NFV technology to boost Virtual Router prevalence

Virtual Router Market

The growth in network function virtualization (NFV) technology has fueled the rise of virtual routers, providing a substantial advantage over physical routers. Along with a lower total cost of ownership (TCO), scalability, and flexibility, virtual routers also showcases a pay as you grow model that ensures it’s a more feasible alternative to a hardware-based Layer 3 IP router. The virtualization of NFV technology allows multiple functions to run on a standard server, lowering both capital costs and operational expenses due in part to more efficient use of resources.

While communication service providers (CSPs) such as Cisco, Juniper Networks, IBM, and Huawei Technologies Co., Ltd have invested heavily in developing NFV powered virtual routers for services purposes, software’s such as Connectify and Virtual Router Manager have ensured that every user with WiFi enabled electronic device can host their own independent hotspot. While improving network agility and an efficient scale out, the rise in demand for NFV technology has also given rise to software-defined networking (SDN).

To support business services like IP/MPLS VPNs, the most common virtual routing cases used today are as a virtual Provider Edge (vPE), along with as a virtual Route Reflection (vRR). They are also gaining traction as the routing component of virtual Customer Premise Equipment (vCPE) solutions, where they are often used in conjunction with the other virtualized network functions (VNFs) such as firewall and NAT. Virtual routers are also seeing deployment as Virtual Broadband Network Gateways (vBNGs)/Virtual L2TP network servers (vLNS) in support of residential and wholesale broadband services.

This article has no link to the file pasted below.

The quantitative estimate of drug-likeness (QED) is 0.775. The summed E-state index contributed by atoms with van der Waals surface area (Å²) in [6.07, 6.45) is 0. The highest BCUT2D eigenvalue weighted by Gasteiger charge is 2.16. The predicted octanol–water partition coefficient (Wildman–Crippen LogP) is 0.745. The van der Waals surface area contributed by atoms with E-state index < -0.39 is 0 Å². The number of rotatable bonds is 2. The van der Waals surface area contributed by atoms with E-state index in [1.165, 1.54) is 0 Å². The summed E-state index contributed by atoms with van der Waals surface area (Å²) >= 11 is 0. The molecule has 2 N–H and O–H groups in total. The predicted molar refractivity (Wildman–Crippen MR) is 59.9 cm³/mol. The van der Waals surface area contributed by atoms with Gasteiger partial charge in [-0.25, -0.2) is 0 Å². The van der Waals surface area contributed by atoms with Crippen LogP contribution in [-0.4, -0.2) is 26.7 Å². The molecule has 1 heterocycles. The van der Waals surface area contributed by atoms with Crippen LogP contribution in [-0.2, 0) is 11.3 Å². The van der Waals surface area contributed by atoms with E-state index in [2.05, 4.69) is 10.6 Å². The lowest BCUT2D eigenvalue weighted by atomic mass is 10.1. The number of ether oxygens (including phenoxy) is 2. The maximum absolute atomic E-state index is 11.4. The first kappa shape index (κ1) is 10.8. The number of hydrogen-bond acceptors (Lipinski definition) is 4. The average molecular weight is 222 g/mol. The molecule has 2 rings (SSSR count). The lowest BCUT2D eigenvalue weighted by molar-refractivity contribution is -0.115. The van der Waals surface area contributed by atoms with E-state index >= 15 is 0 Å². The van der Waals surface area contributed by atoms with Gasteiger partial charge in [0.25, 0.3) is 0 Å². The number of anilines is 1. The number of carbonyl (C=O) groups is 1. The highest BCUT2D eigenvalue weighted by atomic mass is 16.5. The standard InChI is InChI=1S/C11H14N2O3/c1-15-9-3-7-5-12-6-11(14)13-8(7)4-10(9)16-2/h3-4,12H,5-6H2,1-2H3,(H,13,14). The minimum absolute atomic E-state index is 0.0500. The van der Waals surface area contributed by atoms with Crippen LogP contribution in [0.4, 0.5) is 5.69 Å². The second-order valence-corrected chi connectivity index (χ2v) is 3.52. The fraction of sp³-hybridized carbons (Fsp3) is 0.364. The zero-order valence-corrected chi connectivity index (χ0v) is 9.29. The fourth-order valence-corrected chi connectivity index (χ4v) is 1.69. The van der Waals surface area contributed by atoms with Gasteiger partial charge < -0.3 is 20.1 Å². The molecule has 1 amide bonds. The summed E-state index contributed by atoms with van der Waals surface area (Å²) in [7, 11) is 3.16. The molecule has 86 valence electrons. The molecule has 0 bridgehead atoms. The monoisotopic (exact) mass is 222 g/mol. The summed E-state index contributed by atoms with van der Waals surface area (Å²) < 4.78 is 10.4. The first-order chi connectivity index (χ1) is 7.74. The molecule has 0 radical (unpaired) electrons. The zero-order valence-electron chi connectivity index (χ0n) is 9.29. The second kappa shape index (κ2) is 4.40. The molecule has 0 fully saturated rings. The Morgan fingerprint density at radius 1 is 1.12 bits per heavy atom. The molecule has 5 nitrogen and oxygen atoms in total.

The rise in demand for virtual routers would fuel the growth of the market in the future. According to a recent report by Allied Market Report, the global virtual router market is expected to reach $515.00 million by 2025, registering a CAGR of 24.4% from 2018 to 2025. The growth is supported by the benefits of virtual routers over physical ones, especially providing of cost-efficient cloud networking solution. In addition, having routing functionality available as software separate from hardware means users can try it in lab environments using their existing computer infrastructure, or even in a public cloud. This approach provides a way to evaluate and validate use cases more quickly and cost-effectively than similar hardware-based activities.

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